Re: Document on Holt bill (was Re: I need your help today-- oppose Holt bill as introduced)

From: Brian Behlendorf <brian_at_behlendorf_dot_com>
Date: Fri Jun 26 2009 - 16:45:19 CDT

On Fri, 26 Jun 2009, Edward Cherlin wrote:
> I suggest something more practical and less threatening: any license
> accepted as Free by FSF, at
> This includes Apache (2.0 or later), BSD minus the advertising clause,
> X11 (aka MIT License), Artistic, and others.
> We don't have to mention FSF, just supply the list.
> Or we can specify the attributes of an acceptable license:

To remove confusion or the potential for someone to sneak something in (a
license that meets the criteria of acceptable but also finds a hole in the
logic that lets them slip something nefarious in) it is worth specifying a
specific license. Many of the ones from the list above do not come with
patent assurances from the authors, for instance. Of the ones mentioned
above, only Apache's has that.

If you want to get into specifics at all about licensing, you will be
making a case to people who are not going to (want to) take the time to
understand the logic of a set of legal constraints, so presenting
attributes might feel right to us coders but will just be confusing and
anything confusing will get canned. But being too vague - just saying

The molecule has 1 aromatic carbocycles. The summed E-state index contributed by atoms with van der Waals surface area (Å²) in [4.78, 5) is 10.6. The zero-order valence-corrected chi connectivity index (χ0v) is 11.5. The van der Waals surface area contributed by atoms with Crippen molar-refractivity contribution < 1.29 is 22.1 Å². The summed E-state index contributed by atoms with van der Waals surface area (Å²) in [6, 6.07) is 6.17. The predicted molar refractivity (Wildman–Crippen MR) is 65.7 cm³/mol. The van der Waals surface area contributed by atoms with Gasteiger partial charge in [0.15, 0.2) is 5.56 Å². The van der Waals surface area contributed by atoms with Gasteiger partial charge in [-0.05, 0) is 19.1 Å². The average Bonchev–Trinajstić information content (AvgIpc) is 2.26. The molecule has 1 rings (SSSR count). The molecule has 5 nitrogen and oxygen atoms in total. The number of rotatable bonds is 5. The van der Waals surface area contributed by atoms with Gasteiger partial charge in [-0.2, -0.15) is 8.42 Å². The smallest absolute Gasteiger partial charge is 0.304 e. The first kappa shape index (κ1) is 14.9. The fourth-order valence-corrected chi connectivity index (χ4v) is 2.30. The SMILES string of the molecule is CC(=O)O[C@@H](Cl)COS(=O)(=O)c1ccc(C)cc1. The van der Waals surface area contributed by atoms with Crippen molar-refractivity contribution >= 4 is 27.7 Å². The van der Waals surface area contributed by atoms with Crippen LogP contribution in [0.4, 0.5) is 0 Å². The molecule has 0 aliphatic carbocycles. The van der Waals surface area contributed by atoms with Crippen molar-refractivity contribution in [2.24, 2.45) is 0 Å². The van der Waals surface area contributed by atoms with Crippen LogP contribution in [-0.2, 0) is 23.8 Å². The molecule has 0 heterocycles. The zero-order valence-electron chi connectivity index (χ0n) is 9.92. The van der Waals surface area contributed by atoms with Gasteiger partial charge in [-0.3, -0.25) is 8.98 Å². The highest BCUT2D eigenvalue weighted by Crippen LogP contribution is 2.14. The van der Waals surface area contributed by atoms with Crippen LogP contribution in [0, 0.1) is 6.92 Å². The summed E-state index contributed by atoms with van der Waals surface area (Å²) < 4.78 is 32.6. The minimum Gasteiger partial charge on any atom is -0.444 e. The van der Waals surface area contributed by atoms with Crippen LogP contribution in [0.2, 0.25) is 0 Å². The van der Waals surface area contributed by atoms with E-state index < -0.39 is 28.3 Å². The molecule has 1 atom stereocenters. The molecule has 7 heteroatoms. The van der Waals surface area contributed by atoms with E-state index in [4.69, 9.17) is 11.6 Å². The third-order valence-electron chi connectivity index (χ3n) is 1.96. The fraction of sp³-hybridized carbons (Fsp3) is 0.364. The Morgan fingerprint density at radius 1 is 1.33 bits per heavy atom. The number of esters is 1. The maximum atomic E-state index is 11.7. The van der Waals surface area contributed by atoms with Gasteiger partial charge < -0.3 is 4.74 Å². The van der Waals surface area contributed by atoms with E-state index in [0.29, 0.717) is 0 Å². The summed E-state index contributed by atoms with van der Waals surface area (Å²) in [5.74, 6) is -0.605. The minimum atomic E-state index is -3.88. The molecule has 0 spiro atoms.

"freely available" for instance - leaves us too exposed to someone
"misinterpreting" that to mean commercial demo- or "freeware" the way IE8
is "freeware". Saying "public domain" is awkward as well, as it's not
clear that someone (other than the government) can actually select that
option in a completely legal way, and public domain would not come with
the patent rights that might be important. So I do suggest being
specific, and using the Apache 2.0 license.

While it sounds like this issue is limited to accessibility technologies,
if you are getting language around IP licensing into a voting bill, it's
reasonable to think it might get re-used for other kinds of gov-funded
technology development. One precedent for this is the language around
Open Source in the Rockefeller amendment to the Recovery act:

But without defining "open-source" in the act, it's kinda wide open.

> I think we mean LGPL, which cannot be misrepresented as "viral".
> (Formerly Library GPL, now Lesser GPL)

If we're confused, imagine the folks who aren't as familiar with free


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Received on Tue Jun 30 23:17:15 2009

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